These are tough times for the high-end dining industry, and the seafood restaurant Oceana could have made a cool $275 just for tossing a septuagenarian lobster into a pot of boiling water. Because lobsters' age can be determined by weight, the Oceana owners believe the 11 pound crustacean, nicknamed "Peter," is approximately 70 years old. This guy was old enough to bite a infantryman's foot at Omaha Beach; does that make him too old to eat?

Apparently so, because Oceana has taken Peter off the menu, after being "bombarded" with calls begging them to spare the senescent arthropod. It's unclear what's next for Peter, but executive chef Ben Pollinger seems a little frustrated, telling the Daily News, "People have had emotional reactions. What's the big deal, why are we being persecuted for this lobster?" And Oceana patron Beth McAuley wonders, "What does it matter if it's 1, 3 or 70 years old? If you're going to eat it, you're going to eat it."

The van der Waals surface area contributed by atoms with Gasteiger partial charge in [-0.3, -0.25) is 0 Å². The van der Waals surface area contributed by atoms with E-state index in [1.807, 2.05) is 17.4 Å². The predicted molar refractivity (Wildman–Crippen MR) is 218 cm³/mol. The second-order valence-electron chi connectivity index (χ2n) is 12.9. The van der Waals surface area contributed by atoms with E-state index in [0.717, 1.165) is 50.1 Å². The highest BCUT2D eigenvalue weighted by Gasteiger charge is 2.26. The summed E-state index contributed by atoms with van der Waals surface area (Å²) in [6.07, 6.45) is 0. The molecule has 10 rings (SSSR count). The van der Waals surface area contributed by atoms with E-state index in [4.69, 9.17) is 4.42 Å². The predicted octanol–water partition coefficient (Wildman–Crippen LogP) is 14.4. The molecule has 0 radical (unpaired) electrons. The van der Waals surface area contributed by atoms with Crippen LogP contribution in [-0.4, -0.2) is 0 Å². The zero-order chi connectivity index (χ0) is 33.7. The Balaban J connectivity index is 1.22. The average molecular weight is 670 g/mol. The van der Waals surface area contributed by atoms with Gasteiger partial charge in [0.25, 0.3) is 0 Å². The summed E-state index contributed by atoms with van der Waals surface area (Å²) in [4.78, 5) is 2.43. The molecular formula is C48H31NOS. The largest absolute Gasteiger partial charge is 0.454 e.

But do you really want to? A-list chef Michael White (Marea, Convivio, Alto) Tells Bloomberg News, "I can only imagine that it tastes like (expletive) because it’s so old and tough. It depends on how you cook it, but it’s like eating a 70-year-old cockroach." In January, City Crab & Seafood Company released a 20 pound, 140-year- old lobster back into the ocean after PETA complained. So it's nice to see there's hope for lobsters imprisoned in the tank: Get fat and old fast.